Dodon's Socialist Party made a strong showing in its debut election in November 2014, winning 20 percent of the vote on the back of its slogan "Together with Russia." Huge banners showing Dodon together with Russian President Vladimir Putin featured heavily in the party's campaign.

But with the Communist Party refusing any alliance with the Socialists ahead of the election, Dodon's party was left stranded upon winning, and pro-European parties were able to form the doomed minority government.

Usatii's arrival on the scene has the potential to alter the landscape enough to put a Moscow-friendly government in power.

Usatii returned to Moldova in 2014 after a decade spent in Russia. His last attempt to make his mark in Moldovan elections fell short when his pro-Russian Homeland party was banned just days ahead of the November 2014 parliamentary elections by order of the Supreme Court on the grounds that it had illegally received funding from abroad.

In February, his next effort -- Our Party -- was approved, and after having left Moldova in the wake of his election ban he returned to run for mayor of Balti, Moldova's second-largest city. He won the June election after spending generous amounts of money on charitable acts.

Criticism For Everyone

Both Dodon and Usatii have been traveling extensively to Russia, and were seen together on a plane returning from Moscow on January 20, just hours before launching the current protests outside Parliament as lawmakers hurriedly approved Filip's government.

The two have played down their anti-EU stance during the protests, instead focusing on their professed anticorruption fervor. But the effort has done little to diminish critics' suspicions that their ultimate goal is to bring Moldova back in Moscow's orbit once they accede to power.

Seeing Ukraine's struggles to shake off the Russian yoke, highlighted by a Russian-fueled separatist war in eastern Ukraine, the palpable fear among Europe-leaning Moldovans is that the same scenario could be repeated in their country.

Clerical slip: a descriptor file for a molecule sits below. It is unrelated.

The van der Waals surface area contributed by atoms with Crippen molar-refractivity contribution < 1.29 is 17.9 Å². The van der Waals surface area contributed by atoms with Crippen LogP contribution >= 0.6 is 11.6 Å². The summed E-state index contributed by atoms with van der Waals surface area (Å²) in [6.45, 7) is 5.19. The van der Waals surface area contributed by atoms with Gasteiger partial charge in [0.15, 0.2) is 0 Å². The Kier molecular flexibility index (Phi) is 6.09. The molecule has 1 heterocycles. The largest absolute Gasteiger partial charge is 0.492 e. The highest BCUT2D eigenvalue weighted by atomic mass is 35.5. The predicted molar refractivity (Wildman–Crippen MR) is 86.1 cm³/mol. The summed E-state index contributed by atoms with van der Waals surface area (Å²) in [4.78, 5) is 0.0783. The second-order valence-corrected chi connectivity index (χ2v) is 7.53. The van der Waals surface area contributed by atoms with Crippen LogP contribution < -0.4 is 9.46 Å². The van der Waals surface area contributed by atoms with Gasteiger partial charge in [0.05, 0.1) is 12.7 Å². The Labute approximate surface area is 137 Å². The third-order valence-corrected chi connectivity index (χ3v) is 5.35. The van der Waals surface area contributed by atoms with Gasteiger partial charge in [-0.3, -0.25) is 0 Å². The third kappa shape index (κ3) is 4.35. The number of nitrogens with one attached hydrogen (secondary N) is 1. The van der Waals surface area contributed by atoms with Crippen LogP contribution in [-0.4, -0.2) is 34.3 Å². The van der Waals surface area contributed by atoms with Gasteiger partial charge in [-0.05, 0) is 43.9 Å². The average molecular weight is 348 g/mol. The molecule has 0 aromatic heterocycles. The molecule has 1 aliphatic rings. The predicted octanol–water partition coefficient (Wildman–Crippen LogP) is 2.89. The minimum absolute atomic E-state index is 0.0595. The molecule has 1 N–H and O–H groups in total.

"You cannot fight corruption and an oligarchic system together with two extremely dubious representatives of this very system -- one of them a former interloper and a current political adventurer such as Renato Usatii," Moldovan political commentator Petru Bogatu tells RFE/RL's Moldovan Service. "You cannot clean out your house, your table, with dirty hands."

Meanwhile the pro-European Dignity and Truth party -- which finished a distant third in the recent opinion poll with 9 percent -- stands accused by critics of selling out despite Nastase's repeated declarations that he remains a staunch pro-European whose immediate goal is to release Moldova from oligarch Plahotniuc's "captivity."

According to Bogatu, Nastase has cast a shadow on Moldova's pro-EU camp, and risks his political future by teaming up with Dodon and Usatii.

"For a Moldovan citizen who is a pro-European, a unionist and a democrat, cohabitation with a filo-Russian interloper and a favorite of Putin, even directed against an oligarch such as Plahotniuc, is like you would join the Islamic State group to topple [Syrian President] Bashar al-Assad," Bogatu says.

Against The Wall

As the Kremlin weighed in on the crisis, announcing on January 22 that President Putin had discussed "the worsening situation in Moldova" with permanent members of the Russian Security Council, Moldovan Prime Minister Filip looked West for support.

Romania, the United States, and the European Union have expressed support for his new government, while urging it to implement urgent pro-EU and anticorruption reforms.

But looking for more than just words, Filip traveled on January 26 to Romania -- with which Moldova shares a common language and history.

He left Bucharest with the promise of a $65 million tranche from an overall $162 million assistance package. But the lifeline came with a caveat: Filip needed to provide evidence that the new Moldovan government was serious about reform before the money would be sent.

As the three unlikely allies prepare to take their protest to the next level -- including a meeting with Parliament speaker Andrian Candu on January 29 to discuss their demand that Parliament hold an emergency session to dissolve the government and call early elections -- all eyes are on Filip to see if he can deliver.

RFE/RL's Moldovan Service correspondents Mircea Ticudean, and Alexandru Eftode in Prague, and Liliana Barbarosie and Iulian Ciocan in Chisinau, contributed to this report